Skip to content
Resources > Latest News > Queensland faces record breaking drought

Queensland faces record-breaking drought

Following recommendations from Local Drought Committees, seven more shires in Queensland have been declared drought affected, bringing the state’s share of parched regions to 87%.

The regions of Fraser Coast, North Burnett, South Burnett, Cherbourg, Gympie, Somerset and the remainder of Banana have been added to the list of shires that are officially in drought, said Queensland Agricultural Minister Bill Byrne.

“These latest declarations bring the total area of Queensland where drought is declared to 87.47%. That is the highest ever, and I am still waiting for some committees to send me their recommendations.”

Although drought committees usually meet in April, Byrne brought the meetings forward because of the unusually dry season.

“I have been advised that while some parts of south east Queensland have received some patchy storm rainfall over the summer season, good general rainfall across the whole region has not been received.”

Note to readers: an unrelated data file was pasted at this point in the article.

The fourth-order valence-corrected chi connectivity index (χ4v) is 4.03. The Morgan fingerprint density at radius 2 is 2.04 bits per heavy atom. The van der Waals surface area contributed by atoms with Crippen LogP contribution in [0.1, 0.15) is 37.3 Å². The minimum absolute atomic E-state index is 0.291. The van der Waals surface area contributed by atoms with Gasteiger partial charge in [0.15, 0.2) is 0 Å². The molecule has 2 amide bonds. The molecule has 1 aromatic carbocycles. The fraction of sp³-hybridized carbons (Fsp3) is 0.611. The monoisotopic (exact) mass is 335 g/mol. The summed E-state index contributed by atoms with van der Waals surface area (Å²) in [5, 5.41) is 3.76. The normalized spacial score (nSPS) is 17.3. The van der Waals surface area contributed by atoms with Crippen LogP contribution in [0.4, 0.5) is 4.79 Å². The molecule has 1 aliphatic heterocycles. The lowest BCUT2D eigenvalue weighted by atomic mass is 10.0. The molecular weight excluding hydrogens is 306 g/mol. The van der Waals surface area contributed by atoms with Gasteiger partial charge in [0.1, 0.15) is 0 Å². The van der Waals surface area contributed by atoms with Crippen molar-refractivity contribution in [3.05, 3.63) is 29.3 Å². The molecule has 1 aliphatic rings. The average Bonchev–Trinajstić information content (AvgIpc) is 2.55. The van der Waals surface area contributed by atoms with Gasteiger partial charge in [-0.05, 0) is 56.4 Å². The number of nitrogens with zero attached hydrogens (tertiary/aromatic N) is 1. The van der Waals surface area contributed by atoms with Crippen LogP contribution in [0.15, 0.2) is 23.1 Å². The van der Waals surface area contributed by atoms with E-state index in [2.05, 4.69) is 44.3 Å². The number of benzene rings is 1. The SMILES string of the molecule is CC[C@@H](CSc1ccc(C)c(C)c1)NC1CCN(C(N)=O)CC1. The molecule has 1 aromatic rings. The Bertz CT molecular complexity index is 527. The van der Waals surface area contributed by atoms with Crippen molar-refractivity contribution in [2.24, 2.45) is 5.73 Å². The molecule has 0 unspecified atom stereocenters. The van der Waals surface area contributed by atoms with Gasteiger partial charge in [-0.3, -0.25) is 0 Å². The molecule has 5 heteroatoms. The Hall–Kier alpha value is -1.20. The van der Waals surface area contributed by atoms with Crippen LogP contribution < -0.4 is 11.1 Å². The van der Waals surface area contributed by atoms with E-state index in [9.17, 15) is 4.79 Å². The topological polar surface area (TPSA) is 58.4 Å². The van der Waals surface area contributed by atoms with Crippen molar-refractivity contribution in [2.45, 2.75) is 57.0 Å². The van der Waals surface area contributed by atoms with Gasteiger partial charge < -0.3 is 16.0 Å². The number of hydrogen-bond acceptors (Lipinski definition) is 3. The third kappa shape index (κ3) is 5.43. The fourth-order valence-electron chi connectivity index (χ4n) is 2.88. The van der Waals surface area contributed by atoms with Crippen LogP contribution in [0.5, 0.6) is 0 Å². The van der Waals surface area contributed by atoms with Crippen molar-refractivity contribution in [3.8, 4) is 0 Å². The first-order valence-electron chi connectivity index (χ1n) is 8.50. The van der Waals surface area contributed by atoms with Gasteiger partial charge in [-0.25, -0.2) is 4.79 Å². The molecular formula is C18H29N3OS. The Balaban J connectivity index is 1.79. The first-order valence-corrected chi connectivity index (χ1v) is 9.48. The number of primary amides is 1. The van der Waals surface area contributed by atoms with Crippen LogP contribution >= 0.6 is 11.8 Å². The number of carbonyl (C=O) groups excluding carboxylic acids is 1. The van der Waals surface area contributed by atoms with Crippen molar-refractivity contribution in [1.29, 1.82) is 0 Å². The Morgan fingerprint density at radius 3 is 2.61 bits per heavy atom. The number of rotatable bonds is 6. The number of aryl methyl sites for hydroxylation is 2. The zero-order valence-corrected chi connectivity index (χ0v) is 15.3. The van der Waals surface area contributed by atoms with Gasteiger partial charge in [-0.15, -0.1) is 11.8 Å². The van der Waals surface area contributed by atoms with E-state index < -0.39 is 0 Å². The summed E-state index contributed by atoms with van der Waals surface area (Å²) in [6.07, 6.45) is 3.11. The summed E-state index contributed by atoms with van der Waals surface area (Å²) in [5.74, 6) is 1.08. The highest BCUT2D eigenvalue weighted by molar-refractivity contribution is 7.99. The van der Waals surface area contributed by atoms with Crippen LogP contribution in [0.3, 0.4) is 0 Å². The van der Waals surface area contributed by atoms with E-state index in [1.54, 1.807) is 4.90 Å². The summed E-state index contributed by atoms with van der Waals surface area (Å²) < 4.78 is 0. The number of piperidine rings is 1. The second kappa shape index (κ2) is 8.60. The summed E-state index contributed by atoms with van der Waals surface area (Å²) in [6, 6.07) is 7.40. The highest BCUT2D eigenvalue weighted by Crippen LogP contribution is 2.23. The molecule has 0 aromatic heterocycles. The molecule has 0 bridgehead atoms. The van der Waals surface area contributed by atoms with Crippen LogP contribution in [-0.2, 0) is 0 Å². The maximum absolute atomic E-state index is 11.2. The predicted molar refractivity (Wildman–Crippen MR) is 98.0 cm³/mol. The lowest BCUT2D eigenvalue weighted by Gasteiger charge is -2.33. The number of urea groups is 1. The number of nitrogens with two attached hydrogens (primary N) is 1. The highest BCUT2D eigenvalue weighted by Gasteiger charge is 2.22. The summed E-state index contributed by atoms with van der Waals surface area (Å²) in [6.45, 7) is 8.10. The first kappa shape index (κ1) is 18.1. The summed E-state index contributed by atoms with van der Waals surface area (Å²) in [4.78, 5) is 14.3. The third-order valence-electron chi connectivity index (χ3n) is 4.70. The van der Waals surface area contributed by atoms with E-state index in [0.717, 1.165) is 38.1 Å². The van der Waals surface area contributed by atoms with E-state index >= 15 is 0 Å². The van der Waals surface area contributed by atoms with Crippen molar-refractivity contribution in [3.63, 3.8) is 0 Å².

Despite severe storms in Brisbane area over the summer, the state as a whole struggled with a lack of rain. Fraser Coast, for example, had the lowest rainfall on record this past year.

Byrne fears that the drought has had a significant impact on agricultural production in the regions.

“In fact, the Fraser Coast region had the lowest rainfall in its recorded history over the past 12 months, and the overall outlook for the cane industry and other cropping in the Fraser Coast is poor,” Byrne said.

Irrigators in drought-declared areas are able to access subsidies and emergency water infrastructure rebates through the Drought Relief Assistance Scheme, in addition to other programs in the Queensland Drought Assistance Package if they are eligible.

The threshold for a drought declaration is generally a once in 10- to 15-year rainfall deficiency.